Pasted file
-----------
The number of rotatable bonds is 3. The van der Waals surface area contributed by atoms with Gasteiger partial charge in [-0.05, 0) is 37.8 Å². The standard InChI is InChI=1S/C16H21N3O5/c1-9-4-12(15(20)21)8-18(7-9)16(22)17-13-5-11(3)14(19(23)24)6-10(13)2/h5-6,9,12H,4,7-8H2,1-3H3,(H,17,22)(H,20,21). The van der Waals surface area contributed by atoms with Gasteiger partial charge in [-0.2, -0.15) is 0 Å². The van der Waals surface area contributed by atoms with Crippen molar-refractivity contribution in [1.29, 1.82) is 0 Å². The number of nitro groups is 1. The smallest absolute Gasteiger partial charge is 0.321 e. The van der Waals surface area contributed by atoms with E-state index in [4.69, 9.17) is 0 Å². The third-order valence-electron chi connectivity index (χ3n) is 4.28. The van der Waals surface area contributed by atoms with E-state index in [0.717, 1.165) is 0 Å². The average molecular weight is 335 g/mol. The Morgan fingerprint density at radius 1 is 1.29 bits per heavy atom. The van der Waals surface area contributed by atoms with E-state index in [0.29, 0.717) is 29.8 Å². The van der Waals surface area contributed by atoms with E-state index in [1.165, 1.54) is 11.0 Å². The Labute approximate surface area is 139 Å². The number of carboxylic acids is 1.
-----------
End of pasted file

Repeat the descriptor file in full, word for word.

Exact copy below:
The number of rotatable bonds is 3. The van der Waals surface area contributed by atoms with Gasteiger partial charge in [-0.05, 0) is 37.8 Å². The standard InChI is InChI=1S/C16H21N3O5/c1-9-4-12(15(20)21)8-18(7-9)16(22)17-13-5-11(3)14(19(23)24)6-10(13)2/h5-6,9,12H,4,7-8H2,1-3H3,(H,17,22)(H,20,21). The van der Waals surface area contributed by atoms with Gasteiger partial charge in [-0.2, -0.15) is 0 Å². The van der Waals surface area contributed by atoms with Crippen molar-refractivity contribution in [1.29, 1.82) is 0 Å². The number of nitro groups is 1. The smallest absolute Gasteiger partial charge is 0.321 e. The van der Waals surface area contributed by atoms with E-state index in [4.69, 9.17) is 0 Å². The third-order valence-electron chi connectivity index (χ3n) is 4.28. The van der Waals surface area contributed by atoms with E-state index in [0.717, 1.165) is 0 Å². The average molecular weight is 335 g/mol. The Morgan fingerprint density at radius 1 is 1.29 bits per heavy atom. The van der Waals surface area contributed by atoms with E-state index in [0.29, 0.717) is 29.8 Å². The van der Waals surface area contributed by atoms with E-state index in [1.165, 1.54) is 11.0 Å². The Labute approximate surface area is 139 Å². The number of carboxylic acids is 1.